The Fairtrade Foundation just released a report entitled “The Great Cotton Stitch-Up,” in which it explains that 10 years since the Doha Development Round (143 countries of the World Trade Organization launched a process aimed at creating new global trade rules to stimulate growth and wealth in developing countries) started giving yearly talks, over $40bn has been eaten up by major economics to support their own cotton industries. The result is that West Africa has suffered a major loss.
Dr. Vince Cable, the UK Secratary of State for Business, Innovation, and Skills, and the President of the Board of Trade, explained,
“This system pits a typical Malian producer, farming two hectares of cotton, who is lucky to gross $400 a year, against US farms which receive a subsidy of $250 per hectare.”
That is completely outrageous. West Africa has come to rely on the cotton industry for wealth, and this has now been taken away from them. People in Burkina Faso attribute their problems to ‘the monster with three heads,’ which includes a weak dollar, low world prices, and US cotton subsides. Sadly, cotton prices have steadily declined over the last 60 years, placing African farmers at a severe disadvantage.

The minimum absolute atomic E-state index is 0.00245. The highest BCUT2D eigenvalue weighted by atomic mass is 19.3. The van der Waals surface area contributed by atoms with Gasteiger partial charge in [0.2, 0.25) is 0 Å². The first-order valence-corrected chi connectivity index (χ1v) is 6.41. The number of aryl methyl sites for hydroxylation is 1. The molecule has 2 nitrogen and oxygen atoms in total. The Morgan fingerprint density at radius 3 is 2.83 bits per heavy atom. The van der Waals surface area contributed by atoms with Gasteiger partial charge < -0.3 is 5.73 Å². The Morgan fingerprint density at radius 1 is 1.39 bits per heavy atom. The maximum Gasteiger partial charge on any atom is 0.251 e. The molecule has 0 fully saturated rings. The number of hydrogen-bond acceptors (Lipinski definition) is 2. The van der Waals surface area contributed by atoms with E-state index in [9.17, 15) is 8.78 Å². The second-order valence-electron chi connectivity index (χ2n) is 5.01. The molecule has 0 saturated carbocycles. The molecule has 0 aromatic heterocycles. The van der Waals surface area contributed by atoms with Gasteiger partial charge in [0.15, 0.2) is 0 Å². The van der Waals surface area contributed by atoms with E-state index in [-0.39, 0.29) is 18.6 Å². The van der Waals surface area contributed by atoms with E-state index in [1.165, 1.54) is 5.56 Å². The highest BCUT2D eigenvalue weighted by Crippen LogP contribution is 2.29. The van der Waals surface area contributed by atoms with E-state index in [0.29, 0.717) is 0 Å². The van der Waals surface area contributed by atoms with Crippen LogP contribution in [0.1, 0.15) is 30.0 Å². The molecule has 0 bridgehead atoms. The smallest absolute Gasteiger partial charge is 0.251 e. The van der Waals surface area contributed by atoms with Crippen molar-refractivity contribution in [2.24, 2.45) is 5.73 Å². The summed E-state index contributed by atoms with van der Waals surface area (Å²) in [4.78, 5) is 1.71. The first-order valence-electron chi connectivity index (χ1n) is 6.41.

The report also included some horrifying statistics about life in Mali, as a result of “The Great Cotton Stitch-Up,” and its detrimental impact.
1. 73.8% adult illiteracy rate
2. 77.1% of the population lives below $2.00 a day
3. The life expectancy at birth is 48.1 years
4. HDI Ranking out of 182 is 178th=LOW HUMAN DEVELOPMENT
5. Child mortality rate per 1000=194
6. Agriculture makes up 37% of the GDP
7. 46.9% of the population are enrolled in education….about 12,710,000 make up the Mali population
So what can be done? Oxfam’s research shows that removing US cotton subsidies would boost the average household income to 9% in West Africa. That may seem like a small amount, but it would actually be enough to feed a million people.